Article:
• Submitted by jason myron on 07/31/2014 - 03:44 pm.

        John, you really seem obsessed

        in bringing up and defending Viagra whenever the subject of contraception comes up here ( no pun intended). It’s okay…we know you’ve been around and know a thing or two and how to make things happen, but all you’re accomplishing here is solidifying the opinion of most of us that you have absolutely no clue of the many reasons women have in choosing their reproductive health care, not to mention your usual attempt at obfuscation by tossing out hypotheticals. So let me play the same game…if Hobby Lobby’s owners were Muslim, instead of Christian, I’d make a very large wager that the vast majority of their defenders would be screaming about Sharia Law, Muslim infiltration of this country and assimilation, or lack thereof. Christians who wail about their religious freedom only care about THEIR religion and THEIR freedom, but they couldn’t give a rip about any other.

        • Submitted by John Appelen on 07/31/2014 - 04:56 pm.

          End of Life

          I assume the religious right is actually concerned about the willful ending of what they consider a human life and soul. If one truly believes that human life begins at conception as many of them do…

          What you see as “the freedom to flush some growing cells” is what they see as ending a human life and all it could have been. I think it is worth looking at and discussing both sides of this issue, since I certainly don’t know with any certainty when a human becomes a human.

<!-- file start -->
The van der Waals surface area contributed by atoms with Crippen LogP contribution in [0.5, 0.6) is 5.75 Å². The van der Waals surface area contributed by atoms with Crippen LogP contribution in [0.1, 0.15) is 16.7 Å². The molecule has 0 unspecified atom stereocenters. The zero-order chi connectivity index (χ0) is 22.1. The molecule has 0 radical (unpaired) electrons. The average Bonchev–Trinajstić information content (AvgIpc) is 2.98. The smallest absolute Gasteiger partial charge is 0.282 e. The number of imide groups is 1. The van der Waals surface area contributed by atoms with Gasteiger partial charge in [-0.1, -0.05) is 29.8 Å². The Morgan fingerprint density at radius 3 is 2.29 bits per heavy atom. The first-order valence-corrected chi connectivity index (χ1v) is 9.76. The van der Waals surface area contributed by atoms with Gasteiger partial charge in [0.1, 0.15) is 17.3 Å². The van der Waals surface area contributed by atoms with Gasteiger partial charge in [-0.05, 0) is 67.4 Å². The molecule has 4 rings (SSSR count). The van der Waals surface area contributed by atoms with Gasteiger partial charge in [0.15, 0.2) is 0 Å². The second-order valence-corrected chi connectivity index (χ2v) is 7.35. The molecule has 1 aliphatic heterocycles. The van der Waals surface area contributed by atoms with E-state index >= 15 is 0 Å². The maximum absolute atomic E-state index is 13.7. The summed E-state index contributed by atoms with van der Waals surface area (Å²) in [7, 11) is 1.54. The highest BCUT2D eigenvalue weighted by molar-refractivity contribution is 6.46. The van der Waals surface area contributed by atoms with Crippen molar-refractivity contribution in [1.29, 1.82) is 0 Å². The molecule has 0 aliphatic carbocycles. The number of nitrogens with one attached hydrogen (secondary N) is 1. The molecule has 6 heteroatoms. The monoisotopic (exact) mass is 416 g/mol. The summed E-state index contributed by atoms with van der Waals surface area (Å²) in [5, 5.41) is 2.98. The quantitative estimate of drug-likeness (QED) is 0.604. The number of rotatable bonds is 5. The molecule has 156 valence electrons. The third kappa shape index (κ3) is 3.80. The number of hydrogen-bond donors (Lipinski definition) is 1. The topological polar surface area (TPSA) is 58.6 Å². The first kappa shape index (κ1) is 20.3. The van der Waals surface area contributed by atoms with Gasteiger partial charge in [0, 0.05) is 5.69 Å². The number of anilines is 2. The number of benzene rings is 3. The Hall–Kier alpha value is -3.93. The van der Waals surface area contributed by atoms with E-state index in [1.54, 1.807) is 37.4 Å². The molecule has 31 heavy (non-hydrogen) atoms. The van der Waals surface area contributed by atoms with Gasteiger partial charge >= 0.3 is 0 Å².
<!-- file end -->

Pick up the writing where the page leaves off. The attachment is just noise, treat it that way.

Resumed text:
So I think your comparison may be a bit off.

          • Submitted by jason myron on 08/01/2014 - 02:02 pm.

            Nice try…my comparioson isn’t off one bit,

            it just makes you uncomfortable. I couldn’t care less about this fertilized egg nonsense nor the religious rights scientific ignorance. If they want to place a valid objection based on when a fertilized egg becomes a human or if soul exists, then they should prove both of those theories, otherwise, it holds no more validity than believing a giant bunny visits my house every April and leaves plastic eggs filled with candy for my kids. My question still stands… would you still be on Hobby Lobby’s side if the owners were Muslim and they decided to cite objections due to THEIR religious freedom? Maybe firing or disciplining employees because of the clothes, perfume or jewelry they wear? How about fundamentalist groups that object to paying for other medical procedures because they believe in the power or prayer over scientific method? Are all of those good too? What about the owner of Jason Myron industries who cites a religious objection to not wanting to pay for John Appelen’s viagra because my religion says that men over forty should no longer have sex? Does that work for you? A religious objection is a religious objection, right? If religious freedom is grounds to arbitrarily object to covering medical costs for procedures, it opens up the door for a company to object to virtually anything and hide behind some BS “religious belief.” Yes or no?